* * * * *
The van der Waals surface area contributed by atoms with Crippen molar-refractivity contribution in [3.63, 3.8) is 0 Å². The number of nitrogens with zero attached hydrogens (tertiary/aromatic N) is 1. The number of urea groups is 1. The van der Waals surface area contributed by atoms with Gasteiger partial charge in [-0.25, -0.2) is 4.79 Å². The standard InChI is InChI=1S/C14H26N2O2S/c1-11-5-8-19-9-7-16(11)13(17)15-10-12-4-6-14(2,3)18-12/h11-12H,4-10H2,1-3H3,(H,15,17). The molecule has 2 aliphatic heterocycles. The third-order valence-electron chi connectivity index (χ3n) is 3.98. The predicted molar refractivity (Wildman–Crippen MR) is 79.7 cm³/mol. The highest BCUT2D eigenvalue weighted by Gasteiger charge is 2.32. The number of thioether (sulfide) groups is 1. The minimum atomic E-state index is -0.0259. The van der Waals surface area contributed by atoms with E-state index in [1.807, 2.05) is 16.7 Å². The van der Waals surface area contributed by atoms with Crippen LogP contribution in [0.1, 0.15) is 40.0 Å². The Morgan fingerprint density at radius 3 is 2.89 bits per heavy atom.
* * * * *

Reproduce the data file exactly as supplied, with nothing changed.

The van der Waals surface area contributed by atoms with Crippen molar-refractivity contribution in [3.63, 3.8) is 0 Å². The number of nitrogens with zero attached hydrogens (tertiary/aromatic N) is 1. The number of urea groups is 1. The van der Waals surface area contributed by atoms with Gasteiger partial charge in [-0.25, -0.2) is 4.79 Å². The standard InChI is InChI=1S/C14H26N2O2S/c1-11-5-8-19-9-7-16(11)13(17)15-10-12-4-6-14(2,3)18-12/h11-12H,4-10H2,1-3H3,(H,15,17). The molecule has 2 aliphatic heterocycles. The third-order valence-electron chi connectivity index (χ3n) is 3.98. The predicted molar refractivity (Wildman–Crippen MR) is 79.7 cm³/mol. The highest BCUT2D eigenvalue weighted by Gasteiger charge is 2.32. The number of thioether (sulfide) groups is 1. The minimum atomic E-state index is -0.0259. The van der Waals surface area contributed by atoms with E-state index in [1.807, 2.05) is 16.7 Å². The van der Waals surface area contributed by atoms with Crippen LogP contribution in [0.1, 0.15) is 40.0 Å². The Morgan fingerprint density at radius 3 is 2.89 bits per heavy atom.